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Tuesday, 23 August 1921

Senator SENIOR (South Australia) . - I quoted from the Melbourne Argus of 1st August a statement made in the British House of Commons by the Secretary to the Ministry for Foodstuffs, who was making a comparison between Great Britain and Germany in the production of steel. The cost of the material was given.

Senator de Largie - It was not complete without the price of coal at the pit's mouth.

Senator SENIOR - That has nothing to do with the question. But in reference to the price of coal in Great Britain, let me quote the following from the British Trade Review, as cabled and published in the Argus of 22nd August, 1921 -

The reduction in the cost of bunker coal from about 41s. to' 26s. for Tyne coal, and to 30s. for South Wales coal has caused a weakening in wheat freights.

These figures show a reduction even on the price I previously quoted. Austraiian coal cannot be bought at anything like British prices to-day.

Senator de Largie - What is the price of Australian coal at the pit's mouth?

The CHAIRMAN (Senator Bakhap - I must ask honorable senators to connect this discussion on the price of coal with the item under consideration.

Senator SENIOR - The price of coal has a direct bearing on the price of steel, and the cost of producing steel has relation to the price of agricultural machinery. In answer to Senator de Largie's argument that coal is cheaper in Australia as compared with Great Britain, I want to show that it is really higher here than it is in Great Britain to-day.

Senator THOMAS (NEW SOUTH WALES) - What is the cost of production in America?

Senator SENIOR - The -honorable senator's interjection brings me to a point that I wished to avoid, because it might be thought that the figures which I shall quote are used by me as against a certain class in the community. The. following cablegram appeared in the Argus on the 22nd August, 1921:-

The United States Steel Corporation has announced that a further reduction of wages for day labour in the steel industry will become effective from 29th August. The reason stated for the reduction is the prevailing low selling price of steel as compared with the cost of production.

The following table shows the increase in wages paid in the agricultural implement making industry in Australia from early last year until the middle of the present year : -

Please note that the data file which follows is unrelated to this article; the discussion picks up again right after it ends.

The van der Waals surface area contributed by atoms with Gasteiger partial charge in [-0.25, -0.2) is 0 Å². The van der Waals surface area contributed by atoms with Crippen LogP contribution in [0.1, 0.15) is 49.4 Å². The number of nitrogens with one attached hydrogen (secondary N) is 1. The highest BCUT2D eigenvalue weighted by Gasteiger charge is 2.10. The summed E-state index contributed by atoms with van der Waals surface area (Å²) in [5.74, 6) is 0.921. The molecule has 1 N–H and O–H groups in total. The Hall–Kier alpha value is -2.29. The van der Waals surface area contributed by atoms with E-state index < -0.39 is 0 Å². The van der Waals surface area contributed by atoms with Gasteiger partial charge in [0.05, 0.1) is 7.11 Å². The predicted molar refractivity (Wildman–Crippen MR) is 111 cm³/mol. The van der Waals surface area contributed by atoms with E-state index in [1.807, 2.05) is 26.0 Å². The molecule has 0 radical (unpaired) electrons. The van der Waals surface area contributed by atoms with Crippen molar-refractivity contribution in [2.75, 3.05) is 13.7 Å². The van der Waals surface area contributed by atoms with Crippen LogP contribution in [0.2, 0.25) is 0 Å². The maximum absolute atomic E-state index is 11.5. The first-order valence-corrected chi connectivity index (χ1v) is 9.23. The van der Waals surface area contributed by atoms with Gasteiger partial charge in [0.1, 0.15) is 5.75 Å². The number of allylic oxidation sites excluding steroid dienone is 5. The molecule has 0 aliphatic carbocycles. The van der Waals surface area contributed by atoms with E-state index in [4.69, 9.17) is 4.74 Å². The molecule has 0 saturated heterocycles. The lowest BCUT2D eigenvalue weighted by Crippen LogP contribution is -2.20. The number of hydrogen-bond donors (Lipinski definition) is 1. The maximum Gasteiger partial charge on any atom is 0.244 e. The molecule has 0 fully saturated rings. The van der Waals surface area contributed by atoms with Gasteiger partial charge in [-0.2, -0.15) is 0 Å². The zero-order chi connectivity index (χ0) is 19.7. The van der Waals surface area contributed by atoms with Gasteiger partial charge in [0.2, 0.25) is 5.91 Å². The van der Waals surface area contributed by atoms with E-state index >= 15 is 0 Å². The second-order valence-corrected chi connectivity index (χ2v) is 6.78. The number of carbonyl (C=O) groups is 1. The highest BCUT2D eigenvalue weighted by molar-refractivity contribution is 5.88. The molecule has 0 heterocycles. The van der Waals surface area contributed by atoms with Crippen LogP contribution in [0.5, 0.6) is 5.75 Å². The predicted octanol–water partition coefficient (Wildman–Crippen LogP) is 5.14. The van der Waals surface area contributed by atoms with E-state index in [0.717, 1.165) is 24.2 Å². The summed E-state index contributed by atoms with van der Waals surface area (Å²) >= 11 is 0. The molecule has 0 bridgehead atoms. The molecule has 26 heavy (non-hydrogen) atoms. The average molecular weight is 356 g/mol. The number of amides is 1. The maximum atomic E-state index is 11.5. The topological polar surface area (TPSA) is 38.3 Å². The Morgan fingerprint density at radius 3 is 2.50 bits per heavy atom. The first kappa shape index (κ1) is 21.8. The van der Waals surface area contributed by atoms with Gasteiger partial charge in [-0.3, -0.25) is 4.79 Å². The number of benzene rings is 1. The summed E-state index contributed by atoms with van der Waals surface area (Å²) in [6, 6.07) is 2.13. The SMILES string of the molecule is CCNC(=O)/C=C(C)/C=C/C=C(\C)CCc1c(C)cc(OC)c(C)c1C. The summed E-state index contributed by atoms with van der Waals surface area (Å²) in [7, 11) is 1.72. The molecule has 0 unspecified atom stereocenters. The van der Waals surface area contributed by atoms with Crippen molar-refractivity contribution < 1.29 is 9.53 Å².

The average increase is thus about 29 per cent. My purpose is to show how the different factors in the making of an agricultural implement have increased in cost.

Senator de Largie - You have merely shown an increase in the cost of wages.

Senator SENIOR - The cost of coal ia another factor.

Senator de Largie - Once more, what is the price of coal in Australia ?

Senator SENIOR - The honorable senator can turn up the figures for himself. He has dug up a lot of ancient history. I invite him to come down to something modern. The value of labour in each £100 worth of implements purchased is at least £36. The increase of 29 per cent, on £36 amounts to £10 10s., so that this 29 per cent, increase in the cost of wages from March of last year means that an article for which £100 would be paid in 1920 could not be purchased now at under £110 10s. The effect of a decrease in the protection given to this industry would be to throw all the trade in agricultural implements to those countries where wages are falling, and this state of affairs would be used as a fulcrum on which the lever for a reduction of wages in Australia would rest. It would mean throwing men out of employment here or depreciating their wages. I give my support to the higher duty in the schedule because the giving of employment to our own people at decent rates of wages would be of general benefit to the Commonwealth, and because the adoption of any other policy would mean employing labour in other lands and compelling our own people to go without work. We would be obliged to pay, not only for the foreign raw material used in making the imported article, but also for all the foreign labour utilized in the making of it, from the mining of the ore to the final painting of the article and making it ready for loading on the railway waggon. I support this duty, not in order to make the article more costly to the person who has to use it, but so that it may be made less costly to him. In any case, I hold that if we do not keep our own market, we shall be advancing the prosperity of manufacturers of other countries, and practically seeking our own doom. I pointed out to Senator Lynch that the basis of his argument had shifted, and Senator de Largie replied by digging into ancient history and talking of what happened before the war, as if the same conditions obtained to-day.

Senator Lynch - You are quoting from the British Trade Review.Senator de Largie quoted from the Commonivealth Tear-Booh.

Senator SENIOR - He quoted from the CommonwealthYear-Book figures as to 1908. Would he quote from the same authority the price of clothing, and say that he could buy the same article to-day at the price quoted in thatYear-Book Would he say that the pair of boots for which he paid 10s. 6d. in 1908 would not cost him at least £1 to-day?

Senator THOMAS (NEW SOUTH WALES) - Is that the outcome of Protection?

Senator SENIOR - No ; it is the outcome of neither Protection norFree Trade,, but is due entirely to the fact that the world's conditions have considerably altered. At any rate, it is almost an insult to the intelligence of the Senate for Senator de Largie to quote figures of 1908 against those which relate to present-day conditions.

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